“What great ones do, the less will prattle of”
With a burst of enthusiasm and ambition that should inspire anyone who is already struggling to keep their New Year’s resolutions, The Faction Theatre company are launching into 2012 with a three play rep season for the next seven weeks at the New Diorama Theatre. First up is Shakespeare’s Twelfth Night, a romantic comedy of assumed identities, passionate yearnings and carousing nobles with a hard edge of revenge. The play is well suited for a large ensemble – the 11 actors here will all star in all 3 plays – and in Mark Leipacher’s production, proves a considerable, imaginative success.
The black box of the New Diorama is kept bare and the use of props judiciously low thus focusing the attention on the text, which is extremely well spoken here, and on the physical language employed by the company which creates some moments of striking imagery. The cell within which Malvolio finds himself interned is created from bodies and hands pressed all around him; the tree for the gulling scene made from six actors outstretched and swaying gently in the breeze; the shipwreck is powerfully evoked through movement, and a bedtime scene is extremely wittily and cleverly portrayed. It all makes for a constantly engaging production which, with the great deal of pace, means the attention is rarely allowed to waver.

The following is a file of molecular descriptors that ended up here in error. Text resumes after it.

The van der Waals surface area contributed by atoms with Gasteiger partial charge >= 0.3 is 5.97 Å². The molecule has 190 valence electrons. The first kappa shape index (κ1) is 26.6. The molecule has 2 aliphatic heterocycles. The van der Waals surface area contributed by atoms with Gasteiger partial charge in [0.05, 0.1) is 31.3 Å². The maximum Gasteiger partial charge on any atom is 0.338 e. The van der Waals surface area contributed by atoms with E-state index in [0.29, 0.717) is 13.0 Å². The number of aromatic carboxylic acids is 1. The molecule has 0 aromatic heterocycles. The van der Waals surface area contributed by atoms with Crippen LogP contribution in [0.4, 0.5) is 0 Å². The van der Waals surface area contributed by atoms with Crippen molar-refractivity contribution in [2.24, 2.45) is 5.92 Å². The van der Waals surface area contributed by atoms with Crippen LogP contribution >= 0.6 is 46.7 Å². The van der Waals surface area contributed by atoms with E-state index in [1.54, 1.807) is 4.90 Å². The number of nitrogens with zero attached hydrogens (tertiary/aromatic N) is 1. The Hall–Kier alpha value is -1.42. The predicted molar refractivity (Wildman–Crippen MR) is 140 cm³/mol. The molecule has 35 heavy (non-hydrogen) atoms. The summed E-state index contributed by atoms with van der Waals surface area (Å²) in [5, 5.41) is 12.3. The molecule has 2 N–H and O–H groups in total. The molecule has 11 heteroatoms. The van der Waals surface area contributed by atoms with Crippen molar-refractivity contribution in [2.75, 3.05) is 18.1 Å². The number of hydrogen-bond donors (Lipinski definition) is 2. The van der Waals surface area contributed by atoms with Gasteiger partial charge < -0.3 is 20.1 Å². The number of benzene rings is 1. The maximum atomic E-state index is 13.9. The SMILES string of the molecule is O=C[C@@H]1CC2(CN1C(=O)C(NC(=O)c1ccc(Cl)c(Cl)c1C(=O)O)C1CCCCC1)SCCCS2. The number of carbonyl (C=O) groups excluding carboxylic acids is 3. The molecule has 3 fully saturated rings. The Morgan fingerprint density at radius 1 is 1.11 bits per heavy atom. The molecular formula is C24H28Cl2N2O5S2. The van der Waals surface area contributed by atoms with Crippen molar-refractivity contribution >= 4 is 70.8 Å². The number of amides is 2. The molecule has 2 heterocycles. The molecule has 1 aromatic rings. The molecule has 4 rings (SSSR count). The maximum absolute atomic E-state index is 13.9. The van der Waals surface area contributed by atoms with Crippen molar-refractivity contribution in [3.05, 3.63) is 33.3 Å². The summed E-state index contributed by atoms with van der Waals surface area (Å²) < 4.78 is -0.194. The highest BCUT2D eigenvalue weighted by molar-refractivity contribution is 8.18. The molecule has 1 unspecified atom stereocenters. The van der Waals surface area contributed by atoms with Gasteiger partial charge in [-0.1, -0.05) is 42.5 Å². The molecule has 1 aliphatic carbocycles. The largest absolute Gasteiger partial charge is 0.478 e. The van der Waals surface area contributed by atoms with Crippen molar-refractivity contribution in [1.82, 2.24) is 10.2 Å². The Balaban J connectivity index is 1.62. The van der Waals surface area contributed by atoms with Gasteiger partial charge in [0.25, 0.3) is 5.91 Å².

One can also see the great deal of attention that has gone into the character-work and the relationships between them, in particular with the tricksters. Leonie Hill’s devilishly twinkle-eyed Maria clearly has deep affection for Richard Delaney’s excellent Sir Toby, and as his counterpart Aguecheek, Jonny McPherson makes a rather sweetly tender nice-but-dim man who I was rather taken by. But Gareth Fordred as a powerfully convincing Malvolio who one genuinely feels for, and Lachlan McCall’s Feste, a banjo-wielding melancholy troubadour who provides some gorgeous musical moments, stole the acting honours for me.
So it was touching and it was funny, the only area where I wanted more was in its sexiness. Kate Sawyer’s Viola didn’t quite work for me once transformed into Cesario, not enough of the erotic masculinity that would explain the swift tumbling of both Olivia and Orsino to his/her charms. Derval Mellett’s Olivia is excellent though, especialy once her libido is thoroughly awakened, though Shai Matheson’s Orsino didn’t quite hit the mark, the homoeroticism of the sauna room was a nice touch though. And I failed to see what the opening sequence, atmospheric as it was, meant or contributed to the overall interpretation: looking back it just doesn’t seem to fit, though in the grand scheme of things it is only a small bugbear.
For this is a mostly clear-sighted, imaginative and intelligent reading of the play which bodes extremely well for the season ahead: the energy that Faction has infused into this classic should appeal to both hardened Shakespeare fans and new students of the work alike.